A Scholarly Monograph by Stephen G. Smith
22 December 1997
The Papers of the Blue and Gray Education Society, Number 6
In the early morning light of August 7, 1864, gunfire broke the stillness of West Virginia’s South Branch Valley of the Potomac; but the origins of the fighting and its significance lay in events far beyond the valley’s walls. In Virginia, Petersburg was under siege, and Robert E. Lee’s famed Army of Northern Virginia was fighting for its existence. To Ulysses S. Grant, who earlier in the year had been appointed to the rank of lieutenant-general in command of all Union forces, the destruction of Lee’s army was essential in order to achieve victory in the long and devastating struggle. Throughout the spring and early summer of 1864, the Union and Rebel forces had rarely been out of direct contact because of Grant’s stated objective to destroy Confederate armies.
In order for Grant to destroy the Army of Northern Virginia, he had to keep the other major armies of the Confederacy occupied so that they could not send troops to Lee. He also realized that he must apply overwhelming force directly against the Army of Northern Virginia by using all of the troops at his disposal. Finally, he had to find a way to stop food and other supplies from reaching the Confederate armies.
Because of poor execution, Union strategy failed to keep the other Confederate Armies occupied. General Nathaniel P. Banks’ Army of the Gulf suffered reversals and had to abandon its campaign up the Red River. This distraction prevented the capture of the Confederate port of Mobile, Alabama. As a result of tactical blundering, General Benjamin Butler’s Army of the James was “bottled-up” by a much smaller Confederate force at Bermuda Hundred and was unable to attack Richmond. Grant’s major effort in the Shenandoah Valley was foiled when the General Franz Sigel was defeated at New Market, Virginia.
Sigel’s failure created the immediate requirement to reprogram Grant’s efforts in order to close that Confederate “Breadbasket”.
Subsequently, Grant ordered Major General David Hunter to take command in the Shenandoah Valley. Hunter pursued his mission with a vengeance. He destroyed both private homes and public buildings, such as the Virginia Military Institute in Lexington, thus earning the undying hatred of the citizens of the Valley and the troops who opposed him. Lee, realizing the significance of the Shenandoah to his position at Petersburg, ordered General Jubal Early to halt Hunter’s advance and, if possible, drive him out of the Valley.
In a series of stubborn delaying movements, young Brigadier General John McCausland, an 1857 graduate of the Virginia Military Institute, contested the advance of Hunter’s 18,000 men. Felling trees, burning bridges and harassing the enemy force, McCausland bought time for the defenders of Lynchburg–a critical transportation hub and the Federal objective. In appreciation for his defense of their homes, the citizens of Lynchburg awarded McCausland a pair of silver spurs, a new sword and the title “Savior of Lynchburg.”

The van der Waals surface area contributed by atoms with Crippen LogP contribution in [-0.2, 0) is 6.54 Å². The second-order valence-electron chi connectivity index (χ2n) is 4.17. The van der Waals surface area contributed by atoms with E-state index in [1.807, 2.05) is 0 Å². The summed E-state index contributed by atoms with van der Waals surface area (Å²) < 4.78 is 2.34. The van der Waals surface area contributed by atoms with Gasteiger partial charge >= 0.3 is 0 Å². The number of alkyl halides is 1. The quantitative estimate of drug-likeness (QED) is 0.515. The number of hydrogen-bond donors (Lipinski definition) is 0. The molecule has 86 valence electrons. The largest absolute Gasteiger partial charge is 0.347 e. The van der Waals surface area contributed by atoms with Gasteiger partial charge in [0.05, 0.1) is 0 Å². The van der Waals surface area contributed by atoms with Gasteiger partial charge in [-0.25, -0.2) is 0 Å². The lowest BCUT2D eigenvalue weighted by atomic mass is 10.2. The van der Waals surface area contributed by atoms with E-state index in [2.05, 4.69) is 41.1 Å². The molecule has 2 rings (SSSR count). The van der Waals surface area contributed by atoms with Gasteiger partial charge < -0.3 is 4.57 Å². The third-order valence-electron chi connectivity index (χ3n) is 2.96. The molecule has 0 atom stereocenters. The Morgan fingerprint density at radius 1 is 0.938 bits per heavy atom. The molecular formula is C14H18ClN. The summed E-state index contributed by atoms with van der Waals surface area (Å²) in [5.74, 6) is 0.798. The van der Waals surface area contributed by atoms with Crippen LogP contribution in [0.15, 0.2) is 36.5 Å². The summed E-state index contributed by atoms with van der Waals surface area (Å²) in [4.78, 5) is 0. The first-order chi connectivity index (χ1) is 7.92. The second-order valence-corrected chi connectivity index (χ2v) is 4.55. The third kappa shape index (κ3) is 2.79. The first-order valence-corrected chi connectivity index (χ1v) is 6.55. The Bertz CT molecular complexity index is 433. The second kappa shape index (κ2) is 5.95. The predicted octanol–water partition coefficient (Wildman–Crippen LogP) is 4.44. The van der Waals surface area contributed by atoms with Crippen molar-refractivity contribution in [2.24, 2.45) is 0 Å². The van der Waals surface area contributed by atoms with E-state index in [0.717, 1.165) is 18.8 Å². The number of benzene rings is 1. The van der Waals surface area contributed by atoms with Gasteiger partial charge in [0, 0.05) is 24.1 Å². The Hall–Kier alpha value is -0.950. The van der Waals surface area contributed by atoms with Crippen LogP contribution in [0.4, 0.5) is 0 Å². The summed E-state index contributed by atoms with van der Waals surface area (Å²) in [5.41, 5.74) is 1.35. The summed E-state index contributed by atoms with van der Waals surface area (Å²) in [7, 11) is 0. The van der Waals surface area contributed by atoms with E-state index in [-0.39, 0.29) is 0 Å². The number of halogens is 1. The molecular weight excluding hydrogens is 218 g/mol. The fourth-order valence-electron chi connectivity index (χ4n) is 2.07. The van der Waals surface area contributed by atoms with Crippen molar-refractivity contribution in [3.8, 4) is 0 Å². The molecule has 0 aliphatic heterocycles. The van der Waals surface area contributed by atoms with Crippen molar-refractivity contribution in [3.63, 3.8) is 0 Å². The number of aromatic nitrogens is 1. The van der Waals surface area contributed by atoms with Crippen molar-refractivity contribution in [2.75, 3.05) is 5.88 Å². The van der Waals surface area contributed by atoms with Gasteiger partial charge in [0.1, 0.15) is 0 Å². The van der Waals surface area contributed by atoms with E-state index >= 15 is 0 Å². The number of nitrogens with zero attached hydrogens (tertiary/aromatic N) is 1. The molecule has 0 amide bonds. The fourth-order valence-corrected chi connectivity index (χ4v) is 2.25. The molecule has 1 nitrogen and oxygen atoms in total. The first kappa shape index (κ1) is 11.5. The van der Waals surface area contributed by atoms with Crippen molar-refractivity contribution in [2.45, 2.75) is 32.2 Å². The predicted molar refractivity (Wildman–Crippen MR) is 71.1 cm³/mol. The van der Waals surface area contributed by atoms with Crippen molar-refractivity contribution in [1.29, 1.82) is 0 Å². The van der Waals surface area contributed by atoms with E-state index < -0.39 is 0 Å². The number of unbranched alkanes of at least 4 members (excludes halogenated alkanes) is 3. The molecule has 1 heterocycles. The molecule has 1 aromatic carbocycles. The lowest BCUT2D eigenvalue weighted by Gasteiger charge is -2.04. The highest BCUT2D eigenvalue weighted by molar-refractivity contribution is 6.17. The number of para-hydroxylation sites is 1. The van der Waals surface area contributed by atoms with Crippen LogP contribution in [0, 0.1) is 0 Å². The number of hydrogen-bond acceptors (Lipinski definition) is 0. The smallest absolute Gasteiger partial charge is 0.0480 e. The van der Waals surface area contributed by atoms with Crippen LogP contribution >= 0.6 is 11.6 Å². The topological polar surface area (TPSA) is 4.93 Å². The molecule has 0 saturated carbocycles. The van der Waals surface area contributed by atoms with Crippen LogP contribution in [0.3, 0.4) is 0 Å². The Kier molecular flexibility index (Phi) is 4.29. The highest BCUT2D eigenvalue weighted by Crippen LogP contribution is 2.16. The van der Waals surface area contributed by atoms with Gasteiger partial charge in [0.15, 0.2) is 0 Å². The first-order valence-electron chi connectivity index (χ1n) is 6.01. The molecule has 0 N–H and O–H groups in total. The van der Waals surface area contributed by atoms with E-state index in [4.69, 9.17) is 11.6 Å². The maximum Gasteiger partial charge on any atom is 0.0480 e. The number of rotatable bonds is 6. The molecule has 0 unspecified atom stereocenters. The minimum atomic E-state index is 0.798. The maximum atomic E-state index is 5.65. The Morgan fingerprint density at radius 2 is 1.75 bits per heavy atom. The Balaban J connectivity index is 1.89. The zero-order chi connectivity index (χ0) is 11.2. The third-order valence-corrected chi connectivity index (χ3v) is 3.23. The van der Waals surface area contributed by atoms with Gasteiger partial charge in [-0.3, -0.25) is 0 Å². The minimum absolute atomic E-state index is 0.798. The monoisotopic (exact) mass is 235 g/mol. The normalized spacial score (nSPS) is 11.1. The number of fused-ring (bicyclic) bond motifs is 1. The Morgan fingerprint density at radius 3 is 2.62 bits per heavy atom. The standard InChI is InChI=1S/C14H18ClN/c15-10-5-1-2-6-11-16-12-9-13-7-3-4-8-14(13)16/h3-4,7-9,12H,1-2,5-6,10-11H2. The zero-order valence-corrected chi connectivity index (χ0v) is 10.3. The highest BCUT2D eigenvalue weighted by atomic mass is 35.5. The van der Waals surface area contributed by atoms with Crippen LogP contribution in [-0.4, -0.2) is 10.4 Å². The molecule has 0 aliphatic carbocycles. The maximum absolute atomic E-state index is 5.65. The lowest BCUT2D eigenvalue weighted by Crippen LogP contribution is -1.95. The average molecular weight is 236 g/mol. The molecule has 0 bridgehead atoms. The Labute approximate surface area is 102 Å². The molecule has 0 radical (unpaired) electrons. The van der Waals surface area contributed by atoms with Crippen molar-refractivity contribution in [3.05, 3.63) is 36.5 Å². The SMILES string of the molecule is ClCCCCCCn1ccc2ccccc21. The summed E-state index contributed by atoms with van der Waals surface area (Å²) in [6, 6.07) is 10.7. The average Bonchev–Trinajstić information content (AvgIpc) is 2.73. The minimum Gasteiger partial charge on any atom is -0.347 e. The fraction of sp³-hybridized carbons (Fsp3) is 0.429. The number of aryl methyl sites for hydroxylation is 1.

Thanks to McCausland’s effective delaying actions and the meticulously slow nature of Hunter’s arsonist march, Early was able to reach Lynchburg before Union troops could attack the town. After a brief but sharp fight. Hunter fell back before the smaller Confederate force. By this time, the Federals were short of both food and ammunition. Since the path they had taken to Lynchburg, through Staunton and Lexington, was so thoroughly despoiled by the march southward, it was not a viable retreat route. Consequently, Hunter was forced to retire into the mountains of West Virginia. This move effectively took his force out of the war, leaving the Shenandoah Valley open to
Confederate occupation and the north open to invasion. Jubal Early was just the man to exploit this opportunity.
Major General Jubal Anderson Early was a native of Franklin County, Virginia and a Class of 1837 graduate of West Paint. In the Mexican War, he served as a Major in the Virginia volunteers. Even though he had voted against secession in 1861, “Old Jube” became an ardent Confederate, supporting the South with his sword during the war and the “lost cause” with his pen after it. Early acted immediately upon the opportunity which the flight of Hunter presented and moved northward, down the Shenandoah Valley. On July 9, 1864, Early’s army met and defeated General Lew Wallace’s troops in sharp fighting at Monocacy, Maryland. By July 11th, Early’s troops were at the gates of Washington.6
The significance of Early’s movement was quite apparent. The presence of Rebel troops at the defenses of Washington sent a signal to the battered Confederacy that the war was not yet over and that the South could still lash out at its Northern foes. It also meant that the Shenandoah Valley remained open and supplies would continue to flow to Lee’s veterans in the trenches at Petersburg. Grant understood the serious nature of the Southern move in the Valley. In response to Early’s offensive, Grant telegraphed Union Chief of Staff, Henry W. Halleck on July 4, 1864: “Under the circumstances, I think it advisable to hold all of the forces you can about Washington, Baltimore, Cumberland and Harpers Ferry ready to advance against any advance of the enemy.”